I have a great deal of respect for President Obama.  He is the most dignified person we’ve had in the Oval Office is my life time.  From everything I’ve seen, he’s a good man.

His accomplishments in regards to autism are, in my opinion, mixed, reflecting the mix we see in the greater autism community.

One example is the reauthorization of the Autism Act, which is a start but doesn’t do enough for those living with autism versus those researching autism.

Another example is World Autism Awareness Day, which sends a more positive, people-oriented message.

In regards to fiscal matters and the scope of government, I lean much more towards the conservative.  While I do not affiliate myself with any party, I vote for Republicans more often than Democrats.  (I prefer candidates who challenge the two-party dichotomy without going to the political fringes, but they are unfortunately rare at the state-wide or federal level.)

It’s like this:  Big government, overregulation, and elaborate social support systems don’t work.  They don’t produce a strong economy, a safe and prosperous populace, or social equality (three of the responsibilities I attribute to a federal-level government).  Ineffectual government, underregulation, and inadequate social support systems don’t work.  They don’t produce a strong economy, a safe and prosperous populace, or social equality.  Jumping back and forth between these two extremes doesn’t work, either.

It is my hope that the “flip-flopping” Mitt Romney would strike a moderate balance that blends the best of the liberal with the best of the conservative to produce something that might bring us closer to achieving those three goals.  Thus, my vote is Mitt’s to lose, assuming he actually wins the Republican nomination.

But autism is a big part of my life and social equity is a big part of what I expect from the federal government.  So, this worries me:

 (See this article for more information.)

Supporting research is all fine and good.  Putting the research decisions in the hands of the scientists (with appropriate checks and balances, which would be a key issue) might be fine, and certainly would be better than having politics drive researching decisions.  But autism isn’t a science, it’s a disability.  Autism isn’t a disease (Ron Paul’s video), it’s a difference.  It affects people.  These people are alive and living now.  And they need support.

As the sitting President, Obama has the advantage.  I don’t expect any candidate to be fully versed on all the issues that are thrown their way.  Much of the “common knowledge” about autism is, unfortunately, the drive for research.  President Obama has the advantage of needing to be better informed in order to make the decisions he’s made.  But still, Romney has to show the willingness to be informed.  This is promising, but is it enough?

Awareness

  • Posted on April 16, 2012 at 8:00 AM

April is Autism Awareness month.

April is also Child Abuse Prevention month.

This coincidence doesn’t have to be ironic.

Autism Abuse from Luis Blanco on Vimeo.

Prevalence Rising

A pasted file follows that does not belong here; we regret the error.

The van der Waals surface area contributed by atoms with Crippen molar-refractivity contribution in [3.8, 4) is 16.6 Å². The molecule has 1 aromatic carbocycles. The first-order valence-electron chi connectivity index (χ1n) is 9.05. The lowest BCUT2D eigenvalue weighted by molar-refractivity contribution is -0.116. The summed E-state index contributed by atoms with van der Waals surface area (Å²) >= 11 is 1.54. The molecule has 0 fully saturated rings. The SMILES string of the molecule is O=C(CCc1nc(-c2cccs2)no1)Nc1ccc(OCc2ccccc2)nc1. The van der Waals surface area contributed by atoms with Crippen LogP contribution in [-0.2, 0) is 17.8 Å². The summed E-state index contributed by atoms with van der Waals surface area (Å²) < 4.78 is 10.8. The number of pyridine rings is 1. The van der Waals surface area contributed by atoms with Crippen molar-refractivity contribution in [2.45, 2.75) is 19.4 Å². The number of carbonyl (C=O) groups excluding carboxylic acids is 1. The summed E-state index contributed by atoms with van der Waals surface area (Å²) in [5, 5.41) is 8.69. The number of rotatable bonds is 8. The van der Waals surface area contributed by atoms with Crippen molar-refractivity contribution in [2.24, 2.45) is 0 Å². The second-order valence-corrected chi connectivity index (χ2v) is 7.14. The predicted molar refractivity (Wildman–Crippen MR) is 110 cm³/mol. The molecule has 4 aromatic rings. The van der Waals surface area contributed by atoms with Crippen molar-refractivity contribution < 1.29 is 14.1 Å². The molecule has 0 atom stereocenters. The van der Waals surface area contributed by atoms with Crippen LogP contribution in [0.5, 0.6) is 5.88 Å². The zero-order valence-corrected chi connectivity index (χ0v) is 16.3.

• Posted on April 13, 2012 at 8:00 AM

According to the CDC, 1 in 88 children in the US have been identified with autism spectrum disorder.  These numbers come from 2000 and 2008 (i.e., they’re already old in comparison to some more recent studies using different, more timely methodologies in other locations), and are compared with the 1 in 110 that dates from 1998.  While none of the prevalence estimates I’ve seen have lined up exactly, this trend towards more people with autism (versus less people with autism) seems consistent.

To my knowledge, there’s no one way to account for the increase.  Increased awareness and assessment is certainly part of it.  Parents are able, without as much difficulty, to persevere until they get a diagnosis, which wasn’t always the case.  How much awareness and access to diagnostic assessment impacts these numbers is beyond my skill to deduce, but I doubt it can account for all of it.

Theories to account for this increase have included environmental and other man-made variables, such as vaccine poisoning.  Vaccine theories don’t hold up with the continued increase, however, which suggests a combination of environmental and genetic causes.

In the past, I’ve made it clear (or tried to) that I’m not overly interested in the causes of autism.  This doesn’t change that.  Whatever the cause or causes, my children are who they are, and they deserve to be treated as human beings, and they deserve to be accommodated and accepted as who they are right now.

They are not broken.  They don’t need to be fixed and they certainly don’t deserve to be devalued because they don’t measure up to some misguided perception of normal or perfection.  I know the research into causation will continue.  I know that we will look for the environmental triggers and genetic factors that may align in such a way as to cause autism.  However that manifests, we must not forget that 1 in 88 isn’t just a statistic.  We’re talking about people.

What Can We Do?

  • Posted on February 17, 2012 at 8:00 AM

On January 31, the Autism Society of America and the Autistic Self Advocacy Network issued a joint statement condemning the proposed changes to the autism spectrum disorder diagnosis in the DSM-V.  Along with this united statement, I’ve read articles, posts, and other statements that have convincingly implied (or stated outright) that the proposed changes are motivated by politics, not science.

I’m not going to rehash these arguments in an effort to try to convince those who support the proposed changes not to do so; nor am I going to try to convince those who are undecided to stand against these politically-motivated changes.  Plenty of people are doing that already.

What I would like to do is act.  Unfortunately, I’m not sure what can be done.  So, instead, I’m going to ask:

What can we do about it?